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**Copyright © 2013 Pearson Education, Inc. publishing as Prentice Hall**

Decision Trees Decision Tree Menu in Risk Solver Platforms Figure 18.1 Copyright © 2013 Pearson Education, Inc. publishing as Prentice Hall

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**Copyright © 2013 Pearson Education, Inc. publishing as Prentice Hall**

Decision Trees Decision Tree Node Dialogs in Risk Solver Platform Figure 18.2 Copyright © 2013 Pearson Education, Inc. publishing as Prentice Hall

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**Copyright © 2013 Pearson Education, Inc. publishing as Prentice Hall**

Decision Trees Example Creating a Decision Tree For the mortgage selection problem, create a decision tree using Risk Solver. To start the decision tree, add a node for selection of the loan type. Then, for each type of loan, add a node for selection of the uncertain interest rate conditions. Copyright © 2013 Pearson Education, Inc. publishing as Prentice Hall

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**Copyright © 2013 Pearson Education, Inc. publishing as Prentice Hall**

Decision Trees Example 18.8 (continued) Creating a Decision Tree Decision Tree > Node > Add Node Figure 18.3 Copyright © 2013 Pearson Education, Inc. publishing as Prentice Hall

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**Copyright © 2013 Pearson Education, Inc. publishing as Prentice Hall**

Decision Trees Example 18.8 (continued) Creating a Decision Tree Select the 1 Year ARM end node. Decision Tree > Node > Add Node Figure 18.4 Copyright © 2013 Pearson Education, Inc. publishing as Prentice Hall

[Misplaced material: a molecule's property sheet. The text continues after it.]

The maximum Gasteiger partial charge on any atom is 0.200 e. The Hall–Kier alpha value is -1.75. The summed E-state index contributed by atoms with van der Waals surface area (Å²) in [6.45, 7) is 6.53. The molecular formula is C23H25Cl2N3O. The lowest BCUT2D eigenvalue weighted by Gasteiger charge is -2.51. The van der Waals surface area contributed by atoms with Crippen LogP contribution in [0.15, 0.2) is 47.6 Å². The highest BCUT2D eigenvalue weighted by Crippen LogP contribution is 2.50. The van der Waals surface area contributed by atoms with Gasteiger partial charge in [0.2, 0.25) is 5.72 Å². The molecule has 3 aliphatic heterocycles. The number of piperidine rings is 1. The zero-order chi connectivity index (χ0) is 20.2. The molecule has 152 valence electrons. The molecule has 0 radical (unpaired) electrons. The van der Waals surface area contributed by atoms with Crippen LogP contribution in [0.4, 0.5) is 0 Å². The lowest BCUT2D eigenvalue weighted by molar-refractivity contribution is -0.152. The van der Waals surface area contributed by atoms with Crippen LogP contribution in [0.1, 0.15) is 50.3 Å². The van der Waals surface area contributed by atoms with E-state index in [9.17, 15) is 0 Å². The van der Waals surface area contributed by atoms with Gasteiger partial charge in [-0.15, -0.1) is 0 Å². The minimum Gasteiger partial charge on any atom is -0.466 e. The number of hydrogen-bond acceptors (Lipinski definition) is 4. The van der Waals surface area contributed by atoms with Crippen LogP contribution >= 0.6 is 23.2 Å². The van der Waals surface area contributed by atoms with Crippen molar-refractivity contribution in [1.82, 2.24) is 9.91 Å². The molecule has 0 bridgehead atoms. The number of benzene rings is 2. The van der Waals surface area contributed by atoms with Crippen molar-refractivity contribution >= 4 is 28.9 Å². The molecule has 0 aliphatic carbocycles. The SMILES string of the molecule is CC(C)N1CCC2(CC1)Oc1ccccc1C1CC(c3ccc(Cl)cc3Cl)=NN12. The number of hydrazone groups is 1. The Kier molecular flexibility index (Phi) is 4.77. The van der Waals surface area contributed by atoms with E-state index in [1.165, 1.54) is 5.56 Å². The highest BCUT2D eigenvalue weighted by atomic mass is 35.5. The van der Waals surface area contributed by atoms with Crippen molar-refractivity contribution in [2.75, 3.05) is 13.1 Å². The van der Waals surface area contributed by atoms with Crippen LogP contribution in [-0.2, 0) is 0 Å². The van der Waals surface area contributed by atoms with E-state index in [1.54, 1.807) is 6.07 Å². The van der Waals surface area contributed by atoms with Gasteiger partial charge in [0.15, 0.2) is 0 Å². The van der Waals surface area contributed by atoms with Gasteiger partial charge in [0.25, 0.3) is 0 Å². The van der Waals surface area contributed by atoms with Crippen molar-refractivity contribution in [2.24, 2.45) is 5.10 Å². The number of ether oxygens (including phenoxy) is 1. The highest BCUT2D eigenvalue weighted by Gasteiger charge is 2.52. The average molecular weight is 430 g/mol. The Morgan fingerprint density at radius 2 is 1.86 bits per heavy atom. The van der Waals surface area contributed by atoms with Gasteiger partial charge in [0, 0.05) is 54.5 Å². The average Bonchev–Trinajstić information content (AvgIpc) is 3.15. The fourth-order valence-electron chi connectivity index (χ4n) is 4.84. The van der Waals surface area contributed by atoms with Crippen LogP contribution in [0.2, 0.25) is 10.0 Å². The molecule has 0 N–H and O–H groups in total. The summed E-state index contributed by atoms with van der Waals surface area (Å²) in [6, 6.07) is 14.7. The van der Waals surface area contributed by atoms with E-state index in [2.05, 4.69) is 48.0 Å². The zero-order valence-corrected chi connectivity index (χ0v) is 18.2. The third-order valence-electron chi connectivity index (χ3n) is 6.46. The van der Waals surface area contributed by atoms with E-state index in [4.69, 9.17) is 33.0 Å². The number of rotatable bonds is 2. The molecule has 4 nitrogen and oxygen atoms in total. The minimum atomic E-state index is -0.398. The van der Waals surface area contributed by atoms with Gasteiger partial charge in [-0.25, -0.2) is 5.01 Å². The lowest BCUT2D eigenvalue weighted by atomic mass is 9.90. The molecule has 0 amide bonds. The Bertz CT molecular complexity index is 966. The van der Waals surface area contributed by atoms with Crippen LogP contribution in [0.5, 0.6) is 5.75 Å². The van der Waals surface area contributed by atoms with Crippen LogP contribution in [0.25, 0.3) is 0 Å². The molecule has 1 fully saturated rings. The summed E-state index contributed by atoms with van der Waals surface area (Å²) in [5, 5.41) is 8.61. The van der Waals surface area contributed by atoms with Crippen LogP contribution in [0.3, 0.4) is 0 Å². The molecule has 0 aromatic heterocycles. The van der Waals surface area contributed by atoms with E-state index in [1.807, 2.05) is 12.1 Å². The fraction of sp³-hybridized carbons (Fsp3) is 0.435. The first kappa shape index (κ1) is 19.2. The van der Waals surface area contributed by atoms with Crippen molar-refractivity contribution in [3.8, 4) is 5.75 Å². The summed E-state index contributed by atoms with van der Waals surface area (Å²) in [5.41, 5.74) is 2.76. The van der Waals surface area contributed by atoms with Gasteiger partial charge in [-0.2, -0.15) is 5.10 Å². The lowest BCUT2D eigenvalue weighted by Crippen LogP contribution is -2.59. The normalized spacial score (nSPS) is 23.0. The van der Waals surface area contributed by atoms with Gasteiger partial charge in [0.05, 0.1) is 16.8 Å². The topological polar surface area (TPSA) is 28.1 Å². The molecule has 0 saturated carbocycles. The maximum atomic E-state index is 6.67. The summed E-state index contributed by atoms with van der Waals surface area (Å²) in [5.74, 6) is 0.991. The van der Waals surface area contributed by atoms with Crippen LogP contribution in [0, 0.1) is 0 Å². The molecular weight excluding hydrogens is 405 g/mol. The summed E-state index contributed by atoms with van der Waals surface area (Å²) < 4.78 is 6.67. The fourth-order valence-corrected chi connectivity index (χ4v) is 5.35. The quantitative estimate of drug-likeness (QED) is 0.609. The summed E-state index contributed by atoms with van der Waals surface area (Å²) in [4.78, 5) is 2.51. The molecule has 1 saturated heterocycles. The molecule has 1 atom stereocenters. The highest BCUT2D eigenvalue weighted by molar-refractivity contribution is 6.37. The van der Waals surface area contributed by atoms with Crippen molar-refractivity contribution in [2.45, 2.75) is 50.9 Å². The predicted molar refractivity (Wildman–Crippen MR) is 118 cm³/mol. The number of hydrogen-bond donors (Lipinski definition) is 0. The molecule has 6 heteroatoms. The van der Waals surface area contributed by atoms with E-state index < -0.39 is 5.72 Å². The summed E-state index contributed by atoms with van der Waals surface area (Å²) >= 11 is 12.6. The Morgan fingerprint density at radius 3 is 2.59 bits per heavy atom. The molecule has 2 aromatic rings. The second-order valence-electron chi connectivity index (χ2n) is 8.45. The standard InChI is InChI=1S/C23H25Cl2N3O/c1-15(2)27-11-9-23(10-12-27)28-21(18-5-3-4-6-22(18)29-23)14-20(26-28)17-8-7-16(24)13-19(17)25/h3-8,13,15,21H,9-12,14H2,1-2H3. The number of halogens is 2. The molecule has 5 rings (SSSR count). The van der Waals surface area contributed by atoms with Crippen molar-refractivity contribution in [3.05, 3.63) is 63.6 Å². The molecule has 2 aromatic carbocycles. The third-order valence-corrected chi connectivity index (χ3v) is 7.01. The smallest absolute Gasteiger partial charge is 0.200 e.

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**Copyright © 2013 Pearson Education, Inc. publishing as Prentice Hall**

Decision Trees Example 18.8 (continued) Creating a Decision Tree Select 1 Year ARM end node. Decision Tree > Node > Copy Node Select 3 Year ARM end node. Paste Node Select 30 Year Fixed end node. From Figure 18.5 Copyright © 2013 Pearson Education, Inc. publishing as Prentice Hall

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**Copyright © 2013 Pearson Education, Inc. publishing as Prentice Hall**

Decision Trees Example 18.8 (continued) Creating a Decision Tree Select the top right branch of the tree. Decision Tree > Branch > Change Branch Enter the interest costs as negative values (or simply enter the values in column H). Repeat for the other two mortgage types. Optional: Change the objective to minimize. Remove the negative signs from costs. Options > All Options > Tree > Minimize Copyright © 2013 Pearson Education, Inc. publishing as Prentice Hall